Water transfers between river basins
Interbasin transfers threaten world’s freshwater resources
But water transfers aren’t always the answerWater transfer schemes attempt to make up for water shortages by constructing elaborate systems of canals, pipes, and dredging over long distances to convey water from one river basin (the donor basin) to another (the recipient basin).
Under certain circumstances, large-scale water transfers fulfill an important role in providing water to those in need, but overall their benefits are doubtful.
Water transfers seriously impact the environment of the donor basin. They create or escalate threats to critically endangered species, Ramsar-listed wetlands, and protected areas. Dams constructed on the river from which water is taken can devastate its ecology, disrupting environmental flows and blocking migrating fish.
Water transfer schemes compromise rivers’ ability to provide food and water. Even when "only" 10 to 15% of water is taken from one basin, it can cause droughts in both basins in times of little rainfall.
Economic and human costs
Economic benefits generated in the recipient basin often come at the cost of those living in the donor basin.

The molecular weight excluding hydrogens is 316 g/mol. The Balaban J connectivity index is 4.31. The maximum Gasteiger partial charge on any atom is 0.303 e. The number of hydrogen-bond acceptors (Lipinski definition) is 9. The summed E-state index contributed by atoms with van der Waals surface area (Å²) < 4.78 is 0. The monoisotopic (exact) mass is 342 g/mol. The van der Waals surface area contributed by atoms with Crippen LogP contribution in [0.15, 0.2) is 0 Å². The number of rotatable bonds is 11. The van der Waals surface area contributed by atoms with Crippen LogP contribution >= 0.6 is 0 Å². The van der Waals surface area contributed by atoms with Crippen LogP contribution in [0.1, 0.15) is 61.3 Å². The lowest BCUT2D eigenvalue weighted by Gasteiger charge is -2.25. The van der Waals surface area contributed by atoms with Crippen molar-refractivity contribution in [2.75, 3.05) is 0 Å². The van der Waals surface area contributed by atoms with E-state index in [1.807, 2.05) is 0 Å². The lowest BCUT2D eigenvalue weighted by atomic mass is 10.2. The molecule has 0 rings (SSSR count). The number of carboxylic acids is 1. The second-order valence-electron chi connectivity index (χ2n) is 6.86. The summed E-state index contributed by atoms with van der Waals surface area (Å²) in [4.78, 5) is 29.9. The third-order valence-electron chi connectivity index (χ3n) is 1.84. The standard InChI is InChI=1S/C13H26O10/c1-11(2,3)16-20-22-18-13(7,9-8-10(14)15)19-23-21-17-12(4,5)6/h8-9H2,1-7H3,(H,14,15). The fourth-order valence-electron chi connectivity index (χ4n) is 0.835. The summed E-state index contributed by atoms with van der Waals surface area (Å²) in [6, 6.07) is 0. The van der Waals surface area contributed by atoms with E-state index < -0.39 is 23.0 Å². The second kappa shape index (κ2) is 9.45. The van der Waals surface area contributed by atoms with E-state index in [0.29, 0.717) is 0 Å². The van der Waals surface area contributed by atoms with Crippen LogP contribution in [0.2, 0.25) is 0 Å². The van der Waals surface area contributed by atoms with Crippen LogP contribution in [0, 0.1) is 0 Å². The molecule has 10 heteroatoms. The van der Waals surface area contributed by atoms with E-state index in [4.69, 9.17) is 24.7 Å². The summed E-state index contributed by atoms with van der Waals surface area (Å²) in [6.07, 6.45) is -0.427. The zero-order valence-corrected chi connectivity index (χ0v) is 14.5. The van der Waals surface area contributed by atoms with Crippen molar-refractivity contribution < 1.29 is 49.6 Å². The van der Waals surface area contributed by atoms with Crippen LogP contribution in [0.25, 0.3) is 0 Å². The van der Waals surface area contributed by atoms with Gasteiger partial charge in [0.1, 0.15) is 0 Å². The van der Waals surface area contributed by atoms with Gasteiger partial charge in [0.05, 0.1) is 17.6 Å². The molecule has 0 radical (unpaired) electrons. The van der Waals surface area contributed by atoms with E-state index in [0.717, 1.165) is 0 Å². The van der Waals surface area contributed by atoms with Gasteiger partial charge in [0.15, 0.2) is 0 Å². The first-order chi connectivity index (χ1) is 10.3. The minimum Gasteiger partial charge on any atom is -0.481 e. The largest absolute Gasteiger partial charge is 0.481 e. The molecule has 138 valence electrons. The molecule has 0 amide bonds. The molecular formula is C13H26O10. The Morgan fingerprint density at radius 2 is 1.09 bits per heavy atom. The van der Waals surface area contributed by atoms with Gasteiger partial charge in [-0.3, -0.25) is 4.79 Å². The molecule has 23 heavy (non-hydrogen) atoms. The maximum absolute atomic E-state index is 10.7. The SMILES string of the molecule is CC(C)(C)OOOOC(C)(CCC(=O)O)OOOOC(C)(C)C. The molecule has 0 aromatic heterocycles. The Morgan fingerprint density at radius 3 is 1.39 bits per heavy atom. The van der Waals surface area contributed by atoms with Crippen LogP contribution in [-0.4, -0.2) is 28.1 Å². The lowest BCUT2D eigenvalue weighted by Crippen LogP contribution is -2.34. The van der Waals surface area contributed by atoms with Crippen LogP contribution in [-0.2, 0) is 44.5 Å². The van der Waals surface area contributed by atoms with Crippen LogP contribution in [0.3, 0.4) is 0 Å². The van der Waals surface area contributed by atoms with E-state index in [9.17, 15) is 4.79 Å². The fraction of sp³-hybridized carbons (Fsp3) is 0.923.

Some projects have displaced entire communities. People whose livelihoods depend on the donor basin have not always been consulted on how they will be affected. In the past, this has created social conflicts between the donor and recipient basins and governments.
And while a water transfer scheme is designed for their benefit, residents of the recipient basin also face negative consequences.
Cost overruns are common and planned benefits may fall short. Without massive government subsidies, farmers in areas receiving water could pay as much as US$1 per cubic metre, making their produce more expensive locally than that available on world markets and threatening their livelihoods.
Down the drain: wasted water and water transfersIn many cases, water use in the recipient basin is not evaluated prior to the construction of a water transfer project. This contributes to the continuation of unsustainable water use practices and, over time, increases the thirst for more water.
For instance, agriculture — which accounts for 70% of the world's accessible water use — wastes 60%, or 1,500 trillion litres, of the water it uses each year.
But improvements are possible. In the case of cotton, one of agriculture's most water-intensive crops, water savings of up to 70% are achievable by switching to sprinkler or drip irrigation systems. If a water transfer scheme is built, there is less incentive to move to such practices.